A 28-year-old man from Albany, is under arrest after he fired a weapon in the parking lot of Temple Israel in Albany on Thursday, Dec. 7, a few hours before the start of Chanukah and as students at the congregation’s early-childhood center were inside the building.

ABC News reported that the FBI identified the suspect as Mufid Fawaz Alkhader. Alkhader, allegedly waived his Miranda rights, telling authorities the events in the Middle East had bothered him and that he regularly uses marijuana, according to a criminal complaint released Friday, Dec. 8. The incident happened around 2:30 p.m. on Thursday. There were no reported injuries or fatalities or damage to the Conservative synagogue.

The suspect was seen walking around the synagogue and acting “suspicious” before he fired a round from a shotgun and made verbal threats, New York Gov. Kathy Hochul, a Democrat, said at a press conference Thursday evening.

At least two dozen preschoolers were on the premises at the time of the shooting, and the school went into immediate lockdown, said the governor. Parents were notified, and all have been reunited with their children.

Federal law enforcement is investigating with local and state police, Hochul said. The man who was arrested has a rap sheet, the governor said, but she declined to give additional information. She also declined to say what the suspect said before firing the weapon.

The Times Union had reported that the man allegedly yelled “Free Palestine,” although it wasn’t clear if the suspect said that at the time of the alleged shooting or subsequently. It cited “city police and a person briefed on the matter.”

Anti-Semitism has risen “dramatically” in the state in recent weeks, the governor said, fueling anxiety among Jewish New Yorkers. To know that someone brought a loaded gun to a synagogue “shakes people to their core,” she said.

People shouldn’t have to be frightened at the time that a “beautiful” holiday is about to start, she added.

At the press conference   Hochul said that she would attend the lighting of the world’s largest menorah in front of the Plaza Hotel in Midtown Manhattan. and will attend  Shabbat services at Temple Israel on Friday night,  Dec 8

During Rosh Hashanah services in September, the same synagogue was among dozens of congregations that received bomb threats forcing the temporary evacuation of congregants.


Sen. Kirsten Gillibrand (D-N.Y.) wrote that she is “closely monitoring the situation at Temple Israel in Albany.”

“Every New Yorker should be free to worship and celebrate without fear—that’s why I’m fighting for increased funding for places of worship to increase security resources and allow their members to worship in peace,” she said.

“I’m thankful that no one was injured. Thank you to our brave first responders,” wrote Senate Majority Leader Chuck Schumer (D-N.Y.), who is Jewish.

Rep. Paul Tonko (D-N.Y.), who represents Albany, wrote that he is “horrified by this act of violence against our Jewish neighbors on the first night of Chanukah” and is “deeply grateful that there have been no casualties.”“This act of anti-Semitism and violence is unacceptable,” he added. “During this immensely painful time, we must find strength in our shared humanity and stand united to denounce any and all forms of hate.”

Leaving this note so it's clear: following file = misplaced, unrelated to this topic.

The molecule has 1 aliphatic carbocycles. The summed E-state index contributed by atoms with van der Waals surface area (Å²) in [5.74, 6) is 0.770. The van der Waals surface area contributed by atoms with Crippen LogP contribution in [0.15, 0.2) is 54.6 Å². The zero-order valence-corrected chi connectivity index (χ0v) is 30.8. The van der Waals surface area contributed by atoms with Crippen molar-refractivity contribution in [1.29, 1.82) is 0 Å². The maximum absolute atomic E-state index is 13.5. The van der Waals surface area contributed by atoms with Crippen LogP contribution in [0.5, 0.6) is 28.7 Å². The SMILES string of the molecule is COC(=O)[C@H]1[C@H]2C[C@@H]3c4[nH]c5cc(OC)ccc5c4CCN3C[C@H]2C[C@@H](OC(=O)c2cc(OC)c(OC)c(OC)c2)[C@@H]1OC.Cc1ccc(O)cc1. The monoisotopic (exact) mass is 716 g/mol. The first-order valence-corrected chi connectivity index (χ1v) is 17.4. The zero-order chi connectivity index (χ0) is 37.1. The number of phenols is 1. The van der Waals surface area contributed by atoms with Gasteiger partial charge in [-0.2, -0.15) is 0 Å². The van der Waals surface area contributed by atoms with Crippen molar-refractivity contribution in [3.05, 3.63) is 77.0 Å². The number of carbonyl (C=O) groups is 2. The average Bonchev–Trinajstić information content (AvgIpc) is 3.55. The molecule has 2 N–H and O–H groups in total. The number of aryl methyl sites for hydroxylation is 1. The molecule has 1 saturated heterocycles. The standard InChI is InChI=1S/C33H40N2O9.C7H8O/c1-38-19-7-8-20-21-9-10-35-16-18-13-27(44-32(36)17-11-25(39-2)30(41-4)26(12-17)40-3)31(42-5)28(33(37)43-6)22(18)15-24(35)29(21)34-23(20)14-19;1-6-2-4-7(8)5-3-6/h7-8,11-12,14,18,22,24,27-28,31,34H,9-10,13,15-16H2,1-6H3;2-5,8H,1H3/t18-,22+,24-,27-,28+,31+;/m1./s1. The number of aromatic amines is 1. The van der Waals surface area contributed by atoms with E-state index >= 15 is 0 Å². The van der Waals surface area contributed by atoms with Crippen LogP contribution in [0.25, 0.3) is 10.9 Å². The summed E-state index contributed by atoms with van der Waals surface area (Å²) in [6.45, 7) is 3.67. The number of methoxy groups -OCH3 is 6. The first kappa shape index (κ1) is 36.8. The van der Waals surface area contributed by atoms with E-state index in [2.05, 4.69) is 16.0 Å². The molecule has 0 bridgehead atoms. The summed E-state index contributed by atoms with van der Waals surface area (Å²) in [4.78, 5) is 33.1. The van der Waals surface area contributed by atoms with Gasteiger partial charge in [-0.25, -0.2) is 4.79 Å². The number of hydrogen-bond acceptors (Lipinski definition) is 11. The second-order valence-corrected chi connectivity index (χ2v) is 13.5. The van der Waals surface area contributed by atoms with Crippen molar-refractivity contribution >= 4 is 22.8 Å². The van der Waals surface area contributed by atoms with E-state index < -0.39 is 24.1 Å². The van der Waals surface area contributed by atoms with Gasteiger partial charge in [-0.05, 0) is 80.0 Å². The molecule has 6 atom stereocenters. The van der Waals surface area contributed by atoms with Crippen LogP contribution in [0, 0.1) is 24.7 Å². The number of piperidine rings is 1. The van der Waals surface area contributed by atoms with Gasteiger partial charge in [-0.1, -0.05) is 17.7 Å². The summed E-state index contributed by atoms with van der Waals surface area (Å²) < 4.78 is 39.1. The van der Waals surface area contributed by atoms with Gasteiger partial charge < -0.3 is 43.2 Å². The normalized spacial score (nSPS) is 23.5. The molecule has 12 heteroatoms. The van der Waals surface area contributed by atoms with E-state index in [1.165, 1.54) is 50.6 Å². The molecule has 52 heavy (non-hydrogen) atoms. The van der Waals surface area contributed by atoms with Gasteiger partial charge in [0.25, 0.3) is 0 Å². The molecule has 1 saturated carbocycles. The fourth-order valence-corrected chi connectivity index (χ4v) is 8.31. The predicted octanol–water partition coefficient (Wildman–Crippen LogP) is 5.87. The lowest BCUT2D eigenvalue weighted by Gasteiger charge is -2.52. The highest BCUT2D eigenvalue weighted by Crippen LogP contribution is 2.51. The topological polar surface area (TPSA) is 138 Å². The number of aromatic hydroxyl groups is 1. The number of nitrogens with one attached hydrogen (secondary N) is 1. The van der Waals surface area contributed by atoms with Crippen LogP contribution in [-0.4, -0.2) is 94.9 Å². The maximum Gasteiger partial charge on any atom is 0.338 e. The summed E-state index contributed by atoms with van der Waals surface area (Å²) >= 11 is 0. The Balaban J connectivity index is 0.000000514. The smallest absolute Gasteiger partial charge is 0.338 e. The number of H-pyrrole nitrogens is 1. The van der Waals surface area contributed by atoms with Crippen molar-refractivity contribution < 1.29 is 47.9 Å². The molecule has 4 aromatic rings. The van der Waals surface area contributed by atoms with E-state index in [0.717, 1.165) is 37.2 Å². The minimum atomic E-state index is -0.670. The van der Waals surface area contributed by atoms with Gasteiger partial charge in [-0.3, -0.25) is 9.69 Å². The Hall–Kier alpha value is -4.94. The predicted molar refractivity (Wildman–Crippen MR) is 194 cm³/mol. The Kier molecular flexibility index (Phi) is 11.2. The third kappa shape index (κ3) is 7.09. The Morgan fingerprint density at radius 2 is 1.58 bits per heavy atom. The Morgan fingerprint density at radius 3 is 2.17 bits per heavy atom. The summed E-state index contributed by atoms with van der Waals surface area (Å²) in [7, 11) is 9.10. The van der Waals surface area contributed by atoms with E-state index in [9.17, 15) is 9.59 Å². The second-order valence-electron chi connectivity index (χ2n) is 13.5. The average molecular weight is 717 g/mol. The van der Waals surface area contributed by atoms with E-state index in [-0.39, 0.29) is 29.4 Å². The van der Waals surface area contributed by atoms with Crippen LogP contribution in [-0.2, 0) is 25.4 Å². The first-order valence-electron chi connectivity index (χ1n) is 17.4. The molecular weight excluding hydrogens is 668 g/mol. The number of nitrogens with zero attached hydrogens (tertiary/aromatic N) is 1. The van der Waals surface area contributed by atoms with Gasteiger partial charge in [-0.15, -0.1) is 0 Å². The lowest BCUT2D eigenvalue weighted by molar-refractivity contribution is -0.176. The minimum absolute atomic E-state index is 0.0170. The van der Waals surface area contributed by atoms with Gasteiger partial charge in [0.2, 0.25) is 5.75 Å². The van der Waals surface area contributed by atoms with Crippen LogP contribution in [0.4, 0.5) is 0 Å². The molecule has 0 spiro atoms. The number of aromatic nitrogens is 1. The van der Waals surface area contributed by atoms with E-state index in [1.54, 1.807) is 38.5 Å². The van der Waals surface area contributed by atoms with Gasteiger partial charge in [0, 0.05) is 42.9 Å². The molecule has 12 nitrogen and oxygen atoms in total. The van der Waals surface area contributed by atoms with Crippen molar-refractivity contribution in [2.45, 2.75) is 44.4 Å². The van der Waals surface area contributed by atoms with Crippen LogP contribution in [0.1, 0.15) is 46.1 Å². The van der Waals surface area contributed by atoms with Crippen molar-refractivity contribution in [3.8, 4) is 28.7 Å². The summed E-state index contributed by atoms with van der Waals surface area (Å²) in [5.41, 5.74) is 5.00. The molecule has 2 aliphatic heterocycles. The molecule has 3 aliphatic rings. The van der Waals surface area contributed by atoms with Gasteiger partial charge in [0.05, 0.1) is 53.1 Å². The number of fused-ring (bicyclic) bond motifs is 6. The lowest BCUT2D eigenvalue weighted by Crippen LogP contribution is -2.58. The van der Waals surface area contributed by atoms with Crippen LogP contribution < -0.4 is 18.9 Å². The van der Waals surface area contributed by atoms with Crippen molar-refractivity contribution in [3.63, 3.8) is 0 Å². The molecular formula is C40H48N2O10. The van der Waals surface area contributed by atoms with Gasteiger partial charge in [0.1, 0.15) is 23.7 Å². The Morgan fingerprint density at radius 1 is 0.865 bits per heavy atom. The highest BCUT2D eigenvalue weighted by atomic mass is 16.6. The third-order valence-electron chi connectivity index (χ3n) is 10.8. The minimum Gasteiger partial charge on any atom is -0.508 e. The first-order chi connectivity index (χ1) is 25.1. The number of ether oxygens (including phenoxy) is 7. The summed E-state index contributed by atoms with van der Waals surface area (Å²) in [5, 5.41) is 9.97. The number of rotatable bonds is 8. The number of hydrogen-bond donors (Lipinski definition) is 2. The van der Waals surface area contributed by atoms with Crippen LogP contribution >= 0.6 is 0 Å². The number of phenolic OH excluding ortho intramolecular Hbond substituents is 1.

“Temple Israel is a place where Jewish families gather and children go to school. While I’m beyond relieved that no one was injured, the gravity of this situation can’t be ignored,” wrote New York Attorney General Letitia James. “A shooter targeting a synagogue is violent ant-Semitism and terrifying to all. We can’t be silent.”

New York City Mayor Eric Adams, who was in D.C. at the time of the attack, wrote that he has been briefed on the shooting. “As our Jewish neighbors begin to celebrate Chanukah this evening, the New York City Police Department was already and remains on heightened alert to ensure the safety of New Yorkers,” Adams wrote.

 “Never Win Here’

Patricia Fahy, a member of the New York State Assembly who represents Albany, stated that she is “horrified” over the reports. “Thankfully, no one was hurt and the suspect was detained. To our Jewish community in Albany and the capital region—we stand with you, and we share your pain,” she wrote. “Hate will never win here.”

StopAntisemitism, a watchdog, said it is “sadly all too common for hatred that’s generated online to seep out into reality. It must be the last of its kind; we refuse to tolerate such bigotry and we call for swift justice against the perpetrator.”

“This is a stark reminder of anti-Semitism’s destructive power, which will persist if we don’t face it head-on,” it added. It wasn’t immediately clear if the watchdog had any information that led it to believe that the shooting was connected to online hatred.